Sometimes we, as the creatures, get this backwards. We think God loves us more than anything else and we are his chief purpose in life. That’s not true. He should be our chief purpose in life, and he is his chief purpose in life. It so happens though that the way that God glorifies himself is good for the Christian. He glorifies himself in working through us in saving us. That’s something that we can rejoice in, but it’s not something we boast in, in and of ourselves. We boast in God for that. God glorifies himself by doing something we couldn’t do, it works out well for us, and we praise him for it. I would say that’s a pretty good system.

Coming back to the Trinity more directly. Some people have asked, “Well, why doesn’t Jesus just say ‘I am God.’” Because God was understood to be one person, one being in the Old Testament in ancient Judaism. If Jesus claimed to be God, they would have thought he would be referring to the person we now know to be the Father. He would have been saying, “I am the Father.” That’s not true, he is not the Father, he is the Son. He says and does many things that all point to, and when you bring them all together, lead us to the inescapable conclusion that he is God. He says things like, “Before Abraham was, I am.” This hearkens us back to the Old Testament where God reveals himself to be I Am. He says, “I and the Father are one.” One thing. That’s another example.

He also says things like, “I am the Son of God.” Which is a claim to be deity. He accepts worship. He heals people, he forgives sins. He does so many more miracles. He exhibits power over demons. All of this points to him being God, but through Jesus’s own words, we see that God the Father is also God. You can’t take Jesus seriously and not come away with a belief that there are multiple persons in God.

Then of course the way Paul speaks about Jesus and different things like that leads us to the conclusion all the more that there are three persons in the one God. All are equally God. All have always existed. Jesus didn’t come into existence at a certain point in time. He has existed just as long as the Father has, which is to say, he has had no beginning.

Before we end today, I want to talk a little bit about analogies. Often, as soon as someone starts to explain the Trinity, they will pull out an analogy to help make it more clear. I would simply suggest to you that if you use an analogy, and someone feels like they now understand God better, they’ve actually understood him less well. Here’s why.

All analogies are excellent examples of some form of heresy. No analogy get all things right. For instance, I’ve heard that God is like water. There’s ice, and there’s liquid, and there’s steam. The problem is is that water is not ice, and liquid, and steam all at the same time. Yet God is Father, Son, and Spirit all at the same time. That analogy doesn’t work.

I’ve heard that God is like an egg, you've got the yolk, you’ve got the whites, and the shell. The problem is, a shell is not an egg, but Jesus is God. Yolk is not an egg, but the Father is God. That analogy fails too.

You got things like three leaf clovers. There are the three leafs, and then there’s the whole clover. The problem is is a leaf is not a clover. But Jesus is God. This is the same type of problem we saw before.

There are many more heresies, many more analogies. I understand the impulse. I want to be clear about this: I do understand the impulse about wanting to take this doctrine that can be confusing, that we can’t fully comprehend, and make it more palatable, more easy to understand for people. The problem is when we use analogies, we always diminish who God is. We round off the grandeur and the splendor of the doctrine of the Trinity to make it something that’s easier for man to hold onto. In doing so, we lose part of God’s self-revelation.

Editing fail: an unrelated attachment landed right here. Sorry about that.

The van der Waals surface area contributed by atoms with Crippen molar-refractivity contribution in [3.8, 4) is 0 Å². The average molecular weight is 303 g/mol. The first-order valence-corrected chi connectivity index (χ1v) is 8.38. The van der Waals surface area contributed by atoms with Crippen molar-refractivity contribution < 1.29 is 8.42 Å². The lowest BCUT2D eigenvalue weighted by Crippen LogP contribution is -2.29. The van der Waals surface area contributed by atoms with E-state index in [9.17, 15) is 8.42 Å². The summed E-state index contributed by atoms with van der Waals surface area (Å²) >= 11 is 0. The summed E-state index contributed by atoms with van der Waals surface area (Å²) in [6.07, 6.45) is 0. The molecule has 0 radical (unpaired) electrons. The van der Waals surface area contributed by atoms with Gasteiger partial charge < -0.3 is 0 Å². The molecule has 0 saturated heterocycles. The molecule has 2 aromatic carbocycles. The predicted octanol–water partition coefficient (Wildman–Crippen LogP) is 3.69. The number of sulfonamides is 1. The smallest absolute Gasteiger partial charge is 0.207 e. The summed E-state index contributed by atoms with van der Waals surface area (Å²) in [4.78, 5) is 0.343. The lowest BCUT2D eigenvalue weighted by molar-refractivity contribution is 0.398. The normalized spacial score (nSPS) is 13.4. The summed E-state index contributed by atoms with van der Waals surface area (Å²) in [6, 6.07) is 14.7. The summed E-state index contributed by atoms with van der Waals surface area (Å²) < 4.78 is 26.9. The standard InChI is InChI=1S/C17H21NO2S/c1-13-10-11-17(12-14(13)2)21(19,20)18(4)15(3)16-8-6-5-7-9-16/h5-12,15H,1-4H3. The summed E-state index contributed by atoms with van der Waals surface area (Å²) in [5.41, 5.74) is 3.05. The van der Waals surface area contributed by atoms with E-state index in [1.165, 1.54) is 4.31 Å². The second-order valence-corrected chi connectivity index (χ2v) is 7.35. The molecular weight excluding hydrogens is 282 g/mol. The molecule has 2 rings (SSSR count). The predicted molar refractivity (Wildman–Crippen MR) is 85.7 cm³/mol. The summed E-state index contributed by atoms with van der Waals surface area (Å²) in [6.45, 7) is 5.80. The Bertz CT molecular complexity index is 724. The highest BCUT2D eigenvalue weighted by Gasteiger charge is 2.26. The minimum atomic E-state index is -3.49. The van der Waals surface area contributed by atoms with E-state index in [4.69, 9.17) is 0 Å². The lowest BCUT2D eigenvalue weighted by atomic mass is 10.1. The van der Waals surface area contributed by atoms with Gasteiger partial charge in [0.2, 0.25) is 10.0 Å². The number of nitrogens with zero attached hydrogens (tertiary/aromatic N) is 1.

That’s the problem. We shouldn’t strive for easy, soft, comfortable ideas. We need to wrestle with the ideas that God has revealed to us in Scripture. We might not be able to feel like we understand that as well, but I would rather, and this is so key, have correct biblically-based beliefs that I don’t fully understand the ramifications of, than have incorrect beliefs that I can understand forwards and backwards.

I’m going to go with what the Bible says and not add to that, and not take away from that just so I feel better about the things that Scripture teaches. That is so important. Scripture teaches that there is one God, but it teaches that there are three divine persons that Jesus is God, the Father is God, the spirit is God, but it also says that those persons are not each other. They are distinct.

Now, how does that work? I don’t know. I’m comfortable saying I don’t know there. God hasn’t revealed that. Because he hasn’t revealed that, I think that drives people to want to find examples.

Here’s something to think about: should it really surprise us that nothing in the created world is a good analogy for its creator? Should it surprise us that God exists as something so totally different than his creation that we can’t find something in creation that mirrors him? I don’t think it should. The creator-creature distinction is larger than any of us ever give credit to. We are constantly, through our actions and thoughts, trying to implicitly shrink the divide between God and ourselves. To shrink the creator-creature distinction and divide. Now, this doesn’t mean that God isn’t knowable or approachable, that’s not what I mean. I mean that he is so different, and while we do process attributes that are similar to his, they’re different.

When we love and we think about what it looks like God to love as a result of how we love, we’re going to get some things wrong. Instead, we should go to Scripture and see what it says about how God loves. Whenever we reason from the creature to the creator, we will get things wrong.

We need to strive for correct biblically-based ideas, as opposed to ideas that are easier for us to grab onto. We need to be comfortable with some mystery when it comes to God and the things he has not revealed to us. He has revealed that there is one God, and the Father is God, the spirit is God, the Son is God, and those persons are not each other.

That is a simplistic view of the Trinity, that’s biblically accurate, there’s much more that could be said, we can flesh that out in multiple details.

We talked briefly about what it looks like for God to be love as a result of him being triune. There are many other examples of this, including even how salvation works. The doctrine of the Trinity should not be baggage for the Christian. It’s not a contradiction, it’s not the teaching that God is three beings and one being, or three persons in one person. It’s that he’s three divine persons in the one being of God. That is not logically contradictory.